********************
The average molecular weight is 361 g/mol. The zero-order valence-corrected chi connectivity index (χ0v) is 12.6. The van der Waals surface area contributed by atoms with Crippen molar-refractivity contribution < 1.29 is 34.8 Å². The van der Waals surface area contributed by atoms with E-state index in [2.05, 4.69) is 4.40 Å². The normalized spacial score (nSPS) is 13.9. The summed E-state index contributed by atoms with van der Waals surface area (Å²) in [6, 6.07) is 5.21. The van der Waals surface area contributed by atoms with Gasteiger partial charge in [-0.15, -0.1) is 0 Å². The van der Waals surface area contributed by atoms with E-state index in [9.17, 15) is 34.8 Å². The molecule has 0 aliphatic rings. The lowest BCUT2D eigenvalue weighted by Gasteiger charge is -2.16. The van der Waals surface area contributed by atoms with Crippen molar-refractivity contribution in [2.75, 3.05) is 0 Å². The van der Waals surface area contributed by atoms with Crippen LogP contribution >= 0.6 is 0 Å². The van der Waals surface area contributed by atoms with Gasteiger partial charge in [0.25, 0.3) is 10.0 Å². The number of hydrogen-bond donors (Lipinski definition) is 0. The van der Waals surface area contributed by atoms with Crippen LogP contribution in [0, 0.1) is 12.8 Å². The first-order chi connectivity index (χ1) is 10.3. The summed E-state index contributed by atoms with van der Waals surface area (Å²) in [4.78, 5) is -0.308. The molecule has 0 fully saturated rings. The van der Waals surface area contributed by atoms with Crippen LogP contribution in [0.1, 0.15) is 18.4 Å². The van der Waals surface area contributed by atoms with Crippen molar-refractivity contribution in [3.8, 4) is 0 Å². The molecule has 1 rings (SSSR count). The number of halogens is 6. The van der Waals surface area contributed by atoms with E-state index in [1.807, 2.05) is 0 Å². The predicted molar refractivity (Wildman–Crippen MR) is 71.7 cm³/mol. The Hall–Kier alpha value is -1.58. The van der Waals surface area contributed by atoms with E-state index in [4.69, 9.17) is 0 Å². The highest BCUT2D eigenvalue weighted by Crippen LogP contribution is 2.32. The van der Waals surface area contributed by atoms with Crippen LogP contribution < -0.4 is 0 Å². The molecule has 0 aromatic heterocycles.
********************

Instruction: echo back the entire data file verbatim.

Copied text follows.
The average molecular weight is 361 g/mol. The zero-order valence-corrected chi connectivity index (χ0v) is 12.6. The van der Waals surface area contributed by atoms with Crippen molar-refractivity contribution < 1.29 is 34.8 Å². The van der Waals surface area contributed by atoms with E-state index in [2.05, 4.69) is 4.40 Å². The normalized spacial score (nSPS) is 13.9. The summed E-state index contributed by atoms with van der Waals surface area (Å²) in [6, 6.07) is 5.21. The van der Waals surface area contributed by atoms with Gasteiger partial charge in [-0.15, -0.1) is 0 Å². The van der Waals surface area contributed by atoms with E-state index in [9.17, 15) is 34.8 Å². The molecule has 0 aliphatic rings. The lowest BCUT2D eigenvalue weighted by Gasteiger charge is -2.16. The van der Waals surface area contributed by atoms with Crippen molar-refractivity contribution in [2.75, 3.05) is 0 Å². The van der Waals surface area contributed by atoms with Crippen LogP contribution >= 0.6 is 0 Å². The van der Waals surface area contributed by atoms with Gasteiger partial charge in [0.25, 0.3) is 10.0 Å². The number of hydrogen-bond donors (Lipinski definition) is 0. The van der Waals surface area contributed by atoms with Crippen LogP contribution in [0, 0.1) is 12.8 Å². The first-order chi connectivity index (χ1) is 10.3. The summed E-state index contributed by atoms with van der Waals surface area (Å²) in [4.78, 5) is -0.308. The molecule has 0 fully saturated rings. The van der Waals surface area contributed by atoms with Crippen LogP contribution in [0.1, 0.15) is 18.4 Å². The van der Waals surface area contributed by atoms with Crippen molar-refractivity contribution in [3.8, 4) is 0 Å². The molecule has 1 rings (SSSR count). The number of halogens is 6. The van der Waals surface area contributed by atoms with E-state index in [1.807, 2.05) is 0 Å². The predicted molar refractivity (Wildman–Crippen MR) is 71.7 cm³/mol. The Hall–Kier alpha value is -1.58. The van der Waals surface area contributed by atoms with E-state index in [4.69, 9.17) is 0 Å². The highest BCUT2D eigenvalue weighted by Crippen LogP contribution is 2.32. The van der Waals surface area contributed by atoms with Crippen LogP contribution < -0.4 is 0 Å². The molecule has 0 aromatic heterocycles.